On November 11, the Supervisory Board of Stadtwerke Kiel AG approved the construction of a gas engine heating power plant and commissioned Kraftanlagen München (KAM) with the project’s execution as general contractor.
KAM has emphatically been pursuing the project from the first feasibility study in 2012 because the company is convinced that this power plant will be a trailblazer on the path toward transitioning Germany’s energy sector.
The K.I.E.L. (Kiel’s intelligent energy solution) coastal power plant is scheduled to go online in the autumn of 2018 and will generate electricity and heat with 20 highly efficient gas engines. It will not only generate electricity but also secure Kiel’s district heating supply and, through a significant CO2 reduction, it will make an important contribution to Germany’s energy transition. It will replace the coal-fired power plant on Kiel’s eastern shore that was commissioned in 1970.
Due to its modular power generation concept with 20 gas engines which has attracted a lot of attention throughout Europe, in connection with thermal storage as well as its power-to-heat capability, the power plant is perfectly integrated into the region’s power generation structure. With the utmost flexibility, it can react to all requirements of the energy market by being able to go from a complete standstill to its nominal output of 190 MW in less than five minutes. Each engine can be controlled individually and is designed for multiple starts per day.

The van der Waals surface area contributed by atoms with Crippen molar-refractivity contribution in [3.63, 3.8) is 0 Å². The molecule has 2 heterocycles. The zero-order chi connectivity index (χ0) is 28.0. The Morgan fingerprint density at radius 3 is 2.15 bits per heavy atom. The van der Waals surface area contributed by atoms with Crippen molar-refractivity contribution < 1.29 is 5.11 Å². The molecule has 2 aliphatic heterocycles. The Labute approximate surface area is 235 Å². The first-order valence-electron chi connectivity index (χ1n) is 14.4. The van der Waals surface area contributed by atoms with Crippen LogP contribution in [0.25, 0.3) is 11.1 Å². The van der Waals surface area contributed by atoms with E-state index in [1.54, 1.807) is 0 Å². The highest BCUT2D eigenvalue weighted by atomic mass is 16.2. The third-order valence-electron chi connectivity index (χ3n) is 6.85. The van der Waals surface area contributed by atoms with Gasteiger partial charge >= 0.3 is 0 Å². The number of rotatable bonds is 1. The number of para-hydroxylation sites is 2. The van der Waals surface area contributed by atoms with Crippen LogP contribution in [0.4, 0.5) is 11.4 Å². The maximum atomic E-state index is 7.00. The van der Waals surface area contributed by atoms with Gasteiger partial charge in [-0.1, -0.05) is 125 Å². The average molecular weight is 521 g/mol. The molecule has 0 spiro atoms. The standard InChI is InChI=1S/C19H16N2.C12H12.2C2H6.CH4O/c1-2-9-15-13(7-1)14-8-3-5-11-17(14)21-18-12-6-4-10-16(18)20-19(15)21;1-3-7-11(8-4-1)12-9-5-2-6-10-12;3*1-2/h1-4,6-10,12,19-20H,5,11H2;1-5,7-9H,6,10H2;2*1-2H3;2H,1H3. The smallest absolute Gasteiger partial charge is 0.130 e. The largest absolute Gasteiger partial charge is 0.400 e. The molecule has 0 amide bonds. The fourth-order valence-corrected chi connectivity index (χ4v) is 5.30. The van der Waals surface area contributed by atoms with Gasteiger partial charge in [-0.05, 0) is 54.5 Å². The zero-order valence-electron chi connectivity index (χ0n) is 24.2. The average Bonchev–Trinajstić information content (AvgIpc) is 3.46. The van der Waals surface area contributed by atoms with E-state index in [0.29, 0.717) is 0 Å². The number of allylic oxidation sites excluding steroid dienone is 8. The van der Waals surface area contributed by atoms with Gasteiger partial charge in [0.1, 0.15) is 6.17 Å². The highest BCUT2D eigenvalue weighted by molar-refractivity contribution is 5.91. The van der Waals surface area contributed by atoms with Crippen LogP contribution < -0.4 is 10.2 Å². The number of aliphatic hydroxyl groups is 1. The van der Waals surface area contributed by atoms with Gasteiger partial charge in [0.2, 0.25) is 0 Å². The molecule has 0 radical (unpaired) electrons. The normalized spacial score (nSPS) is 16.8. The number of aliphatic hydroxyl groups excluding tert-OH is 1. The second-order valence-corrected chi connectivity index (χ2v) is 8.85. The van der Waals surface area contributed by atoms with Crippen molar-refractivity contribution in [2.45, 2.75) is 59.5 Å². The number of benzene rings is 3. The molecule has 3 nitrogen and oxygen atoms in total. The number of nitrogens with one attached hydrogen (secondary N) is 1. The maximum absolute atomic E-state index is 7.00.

The new power plant will cost approximately €290 million. A significant share of these funds is earmarked for services provided by KAM. By being awarded the contract for this innovative power plant project, the general contractor will once again prove its exceptional technical expertise. Kraftanlagen München is Germany’s leading builder of power plants in the fields of combined heat and power generation systems and quickly controllable power plants. Following the already completed engineering and erection of the pump hall that connects the district heating grid to the thermal storage, the second phase of construction – the erection of the power plant itself – is now getting started. Previously, KAM had already been in charge of approval engineering and, on 19 September, it received a construction license.
Crucial to the profitability of the power plant is the funding from the Combined Heat and Power Generation Act (KWKG), which supports highly efficient plants that generate heat and power at the same time. Following the EU Commission’s final state aid-related check, the notification of the rates of aid for KWKG 2016 have been determined. This definitively ensures the planning security of the project and the path has been cleared for the erection of Europe’s most modern gas engine heating power plant.